On Monday an analysis was published in JAMA Internal Medicine that showed a growing gap between counties with the highest and lowest life expectancy.
The paper, from researchers at the Institute for Health Metrics and Evaluation, revealed that 13 counties have shorter expected lifespans than their parents did.
Citizens of Aglala Lakota County, South Dakota who were born in 2014 have an average life expectancy of 66.8 years, the lowest in the nation. That's lower than the life expectancy in Sudan, India and Iraq, IHME said. The county includes the Pine Ridge Native American reservation.
Various counties in Appalachia, parts of the southeast and other counties in South Dakota also fared poorly.
Parts of central Colorado had the highest life expectancy.
From 1980 to 2014, these counties had the greatest increase in life expectancy:
- Aleutians East Borough, Aleutians West Census Area, Alaska (+18.3%)
- North Slope Borough, Alaska (+17.9%)
- New York County, New York (+15.2%)
- Sumter County, Florida (+13.8%)
- San Francisco County, California (+13.5%)
- Kings County, New York (+13.2%)
- Kodiak Island Borough, Alaska (+13.2%)
- Northwest Arctic Borough, Alaska (+12.8%)
- District of Columbia, District of Columbia (+12.8%)
- Loudoun County, Virginia (+12.4%)
And the worst decreases:
- Owsley County, Kentucky (-3%)
- Lee County, Kentucky (-2%)
- Leslie County, Kentucky (-1.9%)
- Breathitt County, Kentucky (-1.4%)
- Clay County, Kentucky (-1.3%)
- Powell County, Kentucky (-1.1%)
- Estill County, Kentucky (-1%)
- Perry County, Kentucky (-0.8%)
- Kiowa County, Oklahoma (-0.7%)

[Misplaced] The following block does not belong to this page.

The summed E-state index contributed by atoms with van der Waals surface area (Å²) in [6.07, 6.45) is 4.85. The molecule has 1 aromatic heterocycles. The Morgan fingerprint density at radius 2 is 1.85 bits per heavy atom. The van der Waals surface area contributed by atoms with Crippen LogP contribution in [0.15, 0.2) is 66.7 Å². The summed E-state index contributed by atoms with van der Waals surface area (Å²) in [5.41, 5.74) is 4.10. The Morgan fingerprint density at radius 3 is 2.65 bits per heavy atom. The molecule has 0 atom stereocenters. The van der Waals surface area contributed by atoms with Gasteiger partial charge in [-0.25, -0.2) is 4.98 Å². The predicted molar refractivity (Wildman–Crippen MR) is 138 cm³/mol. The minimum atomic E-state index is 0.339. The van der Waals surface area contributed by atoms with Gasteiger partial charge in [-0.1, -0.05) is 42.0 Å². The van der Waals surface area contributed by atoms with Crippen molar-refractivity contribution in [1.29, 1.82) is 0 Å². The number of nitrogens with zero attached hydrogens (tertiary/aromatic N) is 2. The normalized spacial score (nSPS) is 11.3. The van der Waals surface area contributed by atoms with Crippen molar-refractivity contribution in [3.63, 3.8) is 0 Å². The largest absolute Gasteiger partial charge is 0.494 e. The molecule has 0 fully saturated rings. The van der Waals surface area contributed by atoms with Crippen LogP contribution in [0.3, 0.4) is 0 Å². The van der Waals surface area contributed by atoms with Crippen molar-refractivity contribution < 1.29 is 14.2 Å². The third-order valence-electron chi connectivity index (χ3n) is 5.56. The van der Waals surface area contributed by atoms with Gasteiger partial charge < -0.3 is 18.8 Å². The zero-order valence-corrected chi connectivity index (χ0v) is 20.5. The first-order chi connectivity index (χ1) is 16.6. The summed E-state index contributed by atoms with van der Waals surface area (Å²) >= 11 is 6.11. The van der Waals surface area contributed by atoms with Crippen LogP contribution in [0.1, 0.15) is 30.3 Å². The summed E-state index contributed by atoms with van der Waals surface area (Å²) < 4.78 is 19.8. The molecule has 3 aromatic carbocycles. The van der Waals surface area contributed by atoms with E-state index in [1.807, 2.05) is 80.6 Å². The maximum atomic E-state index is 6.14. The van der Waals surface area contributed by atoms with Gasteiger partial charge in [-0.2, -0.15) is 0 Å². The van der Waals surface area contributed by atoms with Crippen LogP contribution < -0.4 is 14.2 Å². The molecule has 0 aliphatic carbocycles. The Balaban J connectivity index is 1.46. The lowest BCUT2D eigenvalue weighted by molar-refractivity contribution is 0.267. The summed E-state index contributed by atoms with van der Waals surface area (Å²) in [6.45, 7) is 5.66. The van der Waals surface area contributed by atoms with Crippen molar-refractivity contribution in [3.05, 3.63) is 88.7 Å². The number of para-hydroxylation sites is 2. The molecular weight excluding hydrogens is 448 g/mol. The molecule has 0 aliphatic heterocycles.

- Perry County, Alabama (-0.6%)
In January a study published in JAMA highlighted the geographical disparities within the U.S. regarding cancer death rates. Researchers at the Institute for Health Metrics and Evaluation looked at the country's more than 19.5 million cancer deaths in every one of 3,144 U.S. counties from 1980-2014. The study found that while the overall cancer mortality rate decreased by about 20 percent, in 160 counties the rate actually increased.
All of the data from the latest studies and more are incorporated into IHME's U.S. Health Map, launched in 2013 with a look at mortality rates by county. Since then the institute has supplemented the map with additional data as more research has been conducted. Big data geeks, health researchers, and those with a morbid propensity to delve into who-dies-where-from-what have been parsing the data, which includes live expectancy, mortality rates and different risk factors, ever since.
Click on the image for the map. Not a great experience on mobile, so you may want to bookmark or send to yourself for later viewing.
The Institute for Health Metrics and Evaluation on Monday released another in a series of its big-data analyses of who-dies-where-from-what, and like so much else in the country, the news is good or bad depending on where you live.
The analysis, published in JAMA Internal Medicine, showed a growing gap between counties with the highest and lowest life expectancy.
The study from IHME researchers revealed that in 13 counties, residents have shorter expected lifespans than their parents did.
Citizens of Aglala Lakota County, South Dakota who were born in 2014 have an average life expectancy of 66.8 years, the lowest in the nation. That's worse than the life expectancy in Sudan, India and Iraq, IHME said. The county includes the Pine Ridge Native American reservation.